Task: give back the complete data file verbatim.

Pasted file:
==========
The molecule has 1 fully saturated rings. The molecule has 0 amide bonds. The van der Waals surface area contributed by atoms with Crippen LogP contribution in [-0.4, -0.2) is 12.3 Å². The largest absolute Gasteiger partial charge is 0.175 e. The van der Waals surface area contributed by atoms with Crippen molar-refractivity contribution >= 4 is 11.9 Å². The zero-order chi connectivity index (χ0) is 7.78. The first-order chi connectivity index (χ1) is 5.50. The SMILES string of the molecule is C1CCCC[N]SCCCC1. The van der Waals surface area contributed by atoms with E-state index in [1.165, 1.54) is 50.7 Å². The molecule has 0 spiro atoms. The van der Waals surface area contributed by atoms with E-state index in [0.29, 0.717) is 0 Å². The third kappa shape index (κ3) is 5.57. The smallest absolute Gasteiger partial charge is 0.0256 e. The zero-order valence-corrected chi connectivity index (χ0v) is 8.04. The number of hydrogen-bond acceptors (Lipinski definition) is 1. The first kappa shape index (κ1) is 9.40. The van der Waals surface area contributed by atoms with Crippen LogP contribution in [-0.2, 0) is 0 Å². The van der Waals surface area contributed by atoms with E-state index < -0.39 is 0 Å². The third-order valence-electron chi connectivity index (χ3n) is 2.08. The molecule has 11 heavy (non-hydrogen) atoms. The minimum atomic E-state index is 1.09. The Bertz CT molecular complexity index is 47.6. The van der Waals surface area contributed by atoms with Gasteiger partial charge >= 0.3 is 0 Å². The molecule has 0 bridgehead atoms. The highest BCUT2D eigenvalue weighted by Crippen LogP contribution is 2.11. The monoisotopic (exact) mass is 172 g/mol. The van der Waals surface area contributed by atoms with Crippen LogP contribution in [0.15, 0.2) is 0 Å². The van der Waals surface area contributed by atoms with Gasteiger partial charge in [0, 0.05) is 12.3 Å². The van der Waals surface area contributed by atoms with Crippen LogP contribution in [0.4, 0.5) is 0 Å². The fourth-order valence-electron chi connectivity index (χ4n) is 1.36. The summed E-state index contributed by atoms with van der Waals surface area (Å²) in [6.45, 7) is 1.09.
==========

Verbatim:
The molecule has 1 fully saturated rings. The molecule has 0 amide bonds. The van der Waals surface area contributed by atoms with Crippen LogP contribution in [-0.4, -0.2) is 12.3 Å². The largest absolute Gasteiger partial charge is 0.175 e. The van der Waals surface area contributed by atoms with Crippen molar-refractivity contribution >= 4 is 11.9 Å². The zero-order chi connectivity index (χ0) is 7.78. The first-order chi connectivity index (χ1) is 5.50. The SMILES string of the molecule is C1CCCC[N]SCCCC1. The van der Waals surface area contributed by atoms with E-state index in [1.165, 1.54) is 50.7 Å². The molecule has 0 spiro atoms. The van der Waals surface area contributed by atoms with E-state index in [0.29, 0.717) is 0 Å². The third kappa shape index (κ3) is 5.57. The smallest absolute Gasteiger partial charge is 0.0256 e. The zero-order valence-corrected chi connectivity index (χ0v) is 8.04. The number of hydrogen-bond acceptors (Lipinski definition) is 1. The first kappa shape index (κ1) is 9.40. The van der Waals surface area contributed by atoms with Crippen LogP contribution in [-0.2, 0) is 0 Å². The van der Waals surface area contributed by atoms with E-state index < -0.39 is 0 Å². The third-order valence-electron chi connectivity index (χ3n) is 2.08. The molecule has 11 heavy (non-hydrogen) atoms. The minimum atomic E-state index is 1.09. The Bertz CT molecular complexity index is 47.6. The van der Waals surface area contributed by atoms with Gasteiger partial charge >= 0.3 is 0 Å². The molecule has 0 bridgehead atoms. The highest BCUT2D eigenvalue weighted by Crippen LogP contribution is 2.11. The monoisotopic (exact) mass is 172 g/mol. The van der Waals surface area contributed by atoms with Crippen LogP contribution in [0.15, 0.2) is 0 Å². The van der Waals surface area contributed by atoms with Gasteiger partial charge in [0, 0.05) is 12.3 Å². The van der Waals surface area contributed by atoms with Crippen LogP contribution in [0.4, 0.5) is 0 Å². The fourth-order valence-electron chi connectivity index (χ4n) is 1.36. The summed E-state index contributed by atoms with van der Waals surface area (Å²) in [6.45, 7) is 1.09.